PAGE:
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Border Patrol says a man’s use of a drone to smuggle drugs let them catch him with $46,000 worth of meth U.S. Border Patrol via AP
This undated photo provided by the U.S. Border Patrol shows a 2-foot-high drone that a border patrol agent spotted swooping over the border fence on Tuesday, Aug. 8, 2017, near a San Diego border crossing. Authorities have arrested a man they say used the drone to fly drugs across the Mexican border into California. (U.S. Border Patrol via AP)

It worked for a while, but 25-year-old Jorge Edwin Rivera’s alleged use of a drone to smuggle methamphetamine across the border from Mexico caught up with him and led to his arrest Friday, officials say.

Authorities say he used the drone to try to smuggle more than 13.44 pounds of meth into the United States. Rivera reportedly admitted to using the drone to smuggle drugs five or six times since March. Border officials say he typically delivered drugs to an accomplice at a nearby gas station in San Diego.

According to Customs and Border Protection, Rivera’s last haul had a street value of $46,000.

Border Patrol spotted the drone on Aug. 8 and tracked it to Rivera about 2,000 yards from the border.

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The use of drones to smuggle drugs is not common, because, the U.S. Drug Enforcement Administration said in a recent annual report, they can only transport small amounts at a time. In addition, they can’t fly for long periods on one charge of their batteries, and they generate inconvenient noise.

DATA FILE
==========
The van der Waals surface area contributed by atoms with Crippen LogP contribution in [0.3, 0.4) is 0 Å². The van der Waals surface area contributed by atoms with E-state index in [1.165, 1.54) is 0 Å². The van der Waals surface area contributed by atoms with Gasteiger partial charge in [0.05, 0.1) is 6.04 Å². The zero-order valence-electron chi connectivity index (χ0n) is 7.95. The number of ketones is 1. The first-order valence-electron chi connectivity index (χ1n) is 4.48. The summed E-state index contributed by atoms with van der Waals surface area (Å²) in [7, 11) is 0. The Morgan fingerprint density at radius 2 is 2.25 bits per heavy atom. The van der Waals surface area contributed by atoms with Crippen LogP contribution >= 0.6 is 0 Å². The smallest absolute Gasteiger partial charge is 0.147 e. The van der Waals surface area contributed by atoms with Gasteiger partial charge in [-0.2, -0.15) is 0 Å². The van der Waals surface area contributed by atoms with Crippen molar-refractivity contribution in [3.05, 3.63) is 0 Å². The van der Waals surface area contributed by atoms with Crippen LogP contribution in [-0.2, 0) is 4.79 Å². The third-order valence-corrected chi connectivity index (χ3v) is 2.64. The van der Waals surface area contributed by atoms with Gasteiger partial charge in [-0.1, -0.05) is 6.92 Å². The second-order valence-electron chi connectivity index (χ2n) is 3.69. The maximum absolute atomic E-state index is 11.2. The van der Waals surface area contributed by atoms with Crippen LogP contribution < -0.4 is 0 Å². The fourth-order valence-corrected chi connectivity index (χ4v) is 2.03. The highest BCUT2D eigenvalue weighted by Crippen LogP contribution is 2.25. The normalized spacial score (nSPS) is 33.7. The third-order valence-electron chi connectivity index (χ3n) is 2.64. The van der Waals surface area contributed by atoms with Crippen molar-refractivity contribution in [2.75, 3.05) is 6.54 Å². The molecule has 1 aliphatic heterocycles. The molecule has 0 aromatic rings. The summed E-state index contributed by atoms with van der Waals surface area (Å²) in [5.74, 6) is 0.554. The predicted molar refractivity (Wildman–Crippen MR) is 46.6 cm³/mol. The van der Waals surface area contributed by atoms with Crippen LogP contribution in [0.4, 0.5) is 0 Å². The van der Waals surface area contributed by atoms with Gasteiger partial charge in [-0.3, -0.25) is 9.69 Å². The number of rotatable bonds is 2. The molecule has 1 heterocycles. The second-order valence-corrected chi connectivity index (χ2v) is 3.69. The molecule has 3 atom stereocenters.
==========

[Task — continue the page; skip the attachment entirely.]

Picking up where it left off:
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However, Alana Robinson, acting U.S. attorney for the Southern District of California, believes the use of drones could become more widespread, because the drone operator can stay far away from where the drugs are dropped, theoretically reducing the chances of getting caught. That apparently did not prove to be the case this time.

“The Border Patrol is very aware of the potential and are always listening and looking for drones,” Robinson said.

Rivera is being held without bail and is scheduled to be arraigned on Sept. 7.

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